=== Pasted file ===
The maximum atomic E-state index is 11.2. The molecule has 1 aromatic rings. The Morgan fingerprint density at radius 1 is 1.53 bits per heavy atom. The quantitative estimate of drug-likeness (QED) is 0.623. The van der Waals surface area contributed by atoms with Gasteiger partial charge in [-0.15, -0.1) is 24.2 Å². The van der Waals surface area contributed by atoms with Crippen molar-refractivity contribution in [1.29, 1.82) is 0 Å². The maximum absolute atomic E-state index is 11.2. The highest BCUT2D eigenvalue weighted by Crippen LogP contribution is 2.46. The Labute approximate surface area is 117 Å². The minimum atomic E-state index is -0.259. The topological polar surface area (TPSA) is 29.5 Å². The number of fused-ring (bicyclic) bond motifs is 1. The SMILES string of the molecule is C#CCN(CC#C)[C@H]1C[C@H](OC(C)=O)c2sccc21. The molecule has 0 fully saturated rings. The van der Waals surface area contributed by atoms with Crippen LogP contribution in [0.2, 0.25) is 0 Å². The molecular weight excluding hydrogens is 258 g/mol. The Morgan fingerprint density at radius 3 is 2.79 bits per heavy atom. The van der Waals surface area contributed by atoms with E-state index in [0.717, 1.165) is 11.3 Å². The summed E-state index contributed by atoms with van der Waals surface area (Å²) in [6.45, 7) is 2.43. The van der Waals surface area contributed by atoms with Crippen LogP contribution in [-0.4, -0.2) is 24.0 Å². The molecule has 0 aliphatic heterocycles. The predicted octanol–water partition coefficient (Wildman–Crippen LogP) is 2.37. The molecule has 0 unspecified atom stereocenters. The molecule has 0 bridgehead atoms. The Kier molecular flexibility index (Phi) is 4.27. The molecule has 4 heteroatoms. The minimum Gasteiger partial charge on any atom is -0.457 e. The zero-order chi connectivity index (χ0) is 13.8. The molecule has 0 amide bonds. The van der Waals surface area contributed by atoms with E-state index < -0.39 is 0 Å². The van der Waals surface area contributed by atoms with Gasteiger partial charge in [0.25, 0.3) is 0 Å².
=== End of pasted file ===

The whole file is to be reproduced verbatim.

The maximum atomic E-state index is 11.2. The molecule has 1 aromatic rings. The Morgan fingerprint density at radius 1 is 1.53 bits per heavy atom. The quantitative estimate of drug-likeness (QED) is 0.623. The van der Waals surface area contributed by atoms with Gasteiger partial charge in [-0.15, -0.1) is 24.2 Å². The van der Waals surface area contributed by atoms with Crippen molar-refractivity contribution in [1.29, 1.82) is 0 Å². The maximum absolute atomic E-state index is 11.2. The highest BCUT2D eigenvalue weighted by Crippen LogP contribution is 2.46. The Labute approximate surface area is 117 Å². The minimum atomic E-state index is -0.259. The topological polar surface area (TPSA) is 29.5 Å². The number of fused-ring (bicyclic) bond motifs is 1. The SMILES string of the molecule is C#CCN(CC#C)[C@H]1C[C@H](OC(C)=O)c2sccc21. The molecule has 0 fully saturated rings. The van der Waals surface area contributed by atoms with Crippen LogP contribution in [0.2, 0.25) is 0 Å². The molecular weight excluding hydrogens is 258 g/mol. The Morgan fingerprint density at radius 3 is 2.79 bits per heavy atom. The van der Waals surface area contributed by atoms with E-state index in [0.717, 1.165) is 11.3 Å². The summed E-state index contributed by atoms with van der Waals surface area (Å²) in [6.45, 7) is 2.43. The van der Waals surface area contributed by atoms with Crippen LogP contribution in [-0.4, -0.2) is 24.0 Å². The molecule has 0 aliphatic heterocycles. The predicted octanol–water partition coefficient (Wildman–Crippen LogP) is 2.37. The molecule has 0 unspecified atom stereocenters. The molecule has 0 bridgehead atoms. The Kier molecular flexibility index (Phi) is 4.27. The molecule has 4 heteroatoms. The minimum Gasteiger partial charge on any atom is -0.457 e. The zero-order chi connectivity index (χ0) is 13.8. The molecule has 0 amide bonds. The van der Waals surface area contributed by atoms with E-state index < -0.39 is 0 Å². The van der Waals surface area contributed by atoms with Gasteiger partial charge in [0.25, 0.3) is 0 Å².